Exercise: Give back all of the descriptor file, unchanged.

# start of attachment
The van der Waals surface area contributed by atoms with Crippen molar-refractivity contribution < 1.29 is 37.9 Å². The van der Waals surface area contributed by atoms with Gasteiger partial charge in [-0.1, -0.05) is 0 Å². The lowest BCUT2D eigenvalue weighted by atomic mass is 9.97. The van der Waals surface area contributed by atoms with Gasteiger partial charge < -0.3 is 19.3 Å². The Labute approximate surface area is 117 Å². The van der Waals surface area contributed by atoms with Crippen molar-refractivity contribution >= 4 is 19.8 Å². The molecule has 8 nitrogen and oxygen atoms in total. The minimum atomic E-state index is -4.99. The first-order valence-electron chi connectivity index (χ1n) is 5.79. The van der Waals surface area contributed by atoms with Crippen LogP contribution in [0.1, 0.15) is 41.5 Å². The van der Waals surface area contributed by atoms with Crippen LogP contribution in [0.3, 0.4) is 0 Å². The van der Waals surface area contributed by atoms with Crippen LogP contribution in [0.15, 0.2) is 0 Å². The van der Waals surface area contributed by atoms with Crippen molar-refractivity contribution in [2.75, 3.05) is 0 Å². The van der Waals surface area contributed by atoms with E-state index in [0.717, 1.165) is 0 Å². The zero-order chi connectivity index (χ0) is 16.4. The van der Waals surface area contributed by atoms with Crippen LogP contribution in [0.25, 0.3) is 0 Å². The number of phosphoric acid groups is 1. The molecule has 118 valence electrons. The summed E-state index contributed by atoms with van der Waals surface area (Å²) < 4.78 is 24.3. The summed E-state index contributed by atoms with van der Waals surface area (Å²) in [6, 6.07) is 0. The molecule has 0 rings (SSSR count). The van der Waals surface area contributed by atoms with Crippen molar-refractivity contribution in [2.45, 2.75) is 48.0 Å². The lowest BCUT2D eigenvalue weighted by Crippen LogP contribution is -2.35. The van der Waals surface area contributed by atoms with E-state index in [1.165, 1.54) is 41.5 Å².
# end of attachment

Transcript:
The van der Waals surface area contributed by atoms with Crippen molar-refractivity contribution < 1.29 is 37.9 Å². The van der Waals surface area contributed by atoms with Gasteiger partial charge in [-0.1, -0.05) is 0 Å². The lowest BCUT2D eigenvalue weighted by atomic mass is 9.97. The van der Waals surface area contributed by atoms with Gasteiger partial charge < -0.3 is 19.3 Å². The Labute approximate surface area is 117 Å². The van der Waals surface area contributed by atoms with Crippen molar-refractivity contribution >= 4 is 19.8 Å². The molecule has 8 nitrogen and oxygen atoms in total. The minimum atomic E-state index is -4.99. The first-order valence-electron chi connectivity index (χ1n) is 5.79. The van der Waals surface area contributed by atoms with Crippen LogP contribution in [0.1, 0.15) is 41.5 Å². The van der Waals surface area contributed by atoms with Crippen LogP contribution in [0.3, 0.4) is 0 Å². The van der Waals surface area contributed by atoms with Crippen LogP contribution in [0.15, 0.2) is 0 Å². The van der Waals surface area contributed by atoms with Crippen molar-refractivity contribution in [2.75, 3.05) is 0 Å². The van der Waals surface area contributed by atoms with E-state index in [0.717, 1.165) is 0 Å². The zero-order chi connectivity index (χ0) is 16.4. The van der Waals surface area contributed by atoms with Crippen LogP contribution in [0.25, 0.3) is 0 Å². The number of phosphoric acid groups is 1. The molecule has 118 valence electrons. The summed E-state index contributed by atoms with van der Waals surface area (Å²) < 4.78 is 24.3. The summed E-state index contributed by atoms with van der Waals surface area (Å²) in [6, 6.07) is 0. The molecule has 0 rings (SSSR count). The van der Waals surface area contributed by atoms with Crippen molar-refractivity contribution in [2.45, 2.75) is 48.0 Å². The lowest BCUT2D eigenvalue weighted by Crippen LogP contribution is -2.35. The van der Waals surface area contributed by atoms with E-state index in [1.165, 1.54) is 41.5 Å².